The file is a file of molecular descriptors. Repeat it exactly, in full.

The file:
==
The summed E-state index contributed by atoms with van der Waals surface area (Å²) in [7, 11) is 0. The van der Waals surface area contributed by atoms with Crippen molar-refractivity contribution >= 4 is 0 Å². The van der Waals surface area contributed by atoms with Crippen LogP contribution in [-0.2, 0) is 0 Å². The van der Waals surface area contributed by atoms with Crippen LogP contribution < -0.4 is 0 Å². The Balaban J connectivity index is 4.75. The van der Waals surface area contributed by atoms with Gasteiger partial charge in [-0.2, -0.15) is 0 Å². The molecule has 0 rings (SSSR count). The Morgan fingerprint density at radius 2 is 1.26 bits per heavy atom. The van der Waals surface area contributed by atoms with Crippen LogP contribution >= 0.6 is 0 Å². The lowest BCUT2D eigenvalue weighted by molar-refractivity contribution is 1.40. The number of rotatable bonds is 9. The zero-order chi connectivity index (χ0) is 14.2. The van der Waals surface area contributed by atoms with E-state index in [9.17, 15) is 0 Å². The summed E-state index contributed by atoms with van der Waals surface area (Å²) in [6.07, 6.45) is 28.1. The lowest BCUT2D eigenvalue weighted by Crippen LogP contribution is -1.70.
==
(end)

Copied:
The summed E-state index contributed by atoms with van der Waals surface area (Å²) in [7, 11) is 0. The van der Waals surface area contributed by atoms with Crippen molar-refractivity contribution >= 4 is 0 Å². The van der Waals surface area contributed by atoms with Crippen LogP contribution in [-0.2, 0) is 0 Å². The van der Waals surface area contributed by atoms with Crippen LogP contribution < -0.4 is 0 Å². The Balaban J connectivity index is 4.75. The van der Waals surface area contributed by atoms with Gasteiger partial charge in [-0.2, -0.15) is 0 Å². The molecule has 0 rings (SSSR count). The Morgan fingerprint density at radius 2 is 1.26 bits per heavy atom. The van der Waals surface area contributed by atoms with Crippen LogP contribution >= 0.6 is 0 Å². The lowest BCUT2D eigenvalue weighted by molar-refractivity contribution is 1.40. The number of rotatable bonds is 9. The zero-order chi connectivity index (χ0) is 14.2. The van der Waals surface area contributed by atoms with E-state index in [9.17, 15) is 0 Å². The summed E-state index contributed by atoms with van der Waals surface area (Å²) in [6.07, 6.45) is 28.1. The lowest BCUT2D eigenvalue weighted by Crippen LogP contribution is -1.70.